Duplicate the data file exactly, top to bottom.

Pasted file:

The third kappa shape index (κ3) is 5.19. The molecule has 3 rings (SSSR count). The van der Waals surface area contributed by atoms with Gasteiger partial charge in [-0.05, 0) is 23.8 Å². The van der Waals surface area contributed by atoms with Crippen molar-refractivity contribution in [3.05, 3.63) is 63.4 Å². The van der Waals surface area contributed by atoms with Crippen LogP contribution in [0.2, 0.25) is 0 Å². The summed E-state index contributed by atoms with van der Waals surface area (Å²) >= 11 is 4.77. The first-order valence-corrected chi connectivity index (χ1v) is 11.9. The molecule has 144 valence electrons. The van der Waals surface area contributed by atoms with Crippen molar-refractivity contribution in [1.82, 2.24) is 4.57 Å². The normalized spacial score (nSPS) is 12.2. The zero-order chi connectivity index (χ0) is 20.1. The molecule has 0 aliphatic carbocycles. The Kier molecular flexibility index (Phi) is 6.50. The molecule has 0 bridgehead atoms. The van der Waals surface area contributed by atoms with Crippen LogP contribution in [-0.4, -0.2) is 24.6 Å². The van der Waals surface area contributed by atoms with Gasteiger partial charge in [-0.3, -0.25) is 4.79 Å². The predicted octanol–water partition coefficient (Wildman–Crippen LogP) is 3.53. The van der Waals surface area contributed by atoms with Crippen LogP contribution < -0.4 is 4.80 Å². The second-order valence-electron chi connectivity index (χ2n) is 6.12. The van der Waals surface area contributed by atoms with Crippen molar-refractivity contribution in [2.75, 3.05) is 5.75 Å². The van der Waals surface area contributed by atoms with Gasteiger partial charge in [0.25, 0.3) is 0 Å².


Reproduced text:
The third kappa shape index (κ3) is 5.19. The molecule has 3 rings (SSSR count). The van der Waals surface area contributed by atoms with Gasteiger partial charge in [-0.05, 0) is 23.8 Å². The van der Waals surface area contributed by atoms with Crippen molar-refractivity contribution in [3.05, 3.63) is 63.4 Å². The van der Waals surface area contributed by atoms with Crippen LogP contribution in [0.2, 0.25) is 0 Å². The summed E-state index contributed by atoms with van der Waals surface area (Å²) >= 11 is 4.77. The first-order valence-corrected chi connectivity index (χ1v) is 11.9. The molecule has 144 valence electrons. The van der Waals surface area contributed by atoms with Crippen molar-refractivity contribution in [1.82, 2.24) is 4.57 Å². The normalized spacial score (nSPS) is 12.2. The zero-order chi connectivity index (χ0) is 20.1. The molecule has 0 aliphatic carbocycles. The Kier molecular flexibility index (Phi) is 6.50. The molecule has 0 bridgehead atoms. The van der Waals surface area contributed by atoms with Crippen LogP contribution in [-0.4, -0.2) is 24.6 Å². The van der Waals surface area contributed by atoms with Gasteiger partial charge in [-0.3, -0.25) is 4.79 Å². The predicted octanol–water partition coefficient (Wildman–Crippen LogP) is 3.53. The van der Waals surface area contributed by atoms with Crippen LogP contribution < -0.4 is 4.80 Å². The second-order valence-electron chi connectivity index (χ2n) is 6.12. The van der Waals surface area contributed by atoms with Crippen molar-refractivity contribution in [2.75, 3.05) is 5.75 Å². The van der Waals surface area contributed by atoms with Gasteiger partial charge in [0.25, 0.3) is 0 Å².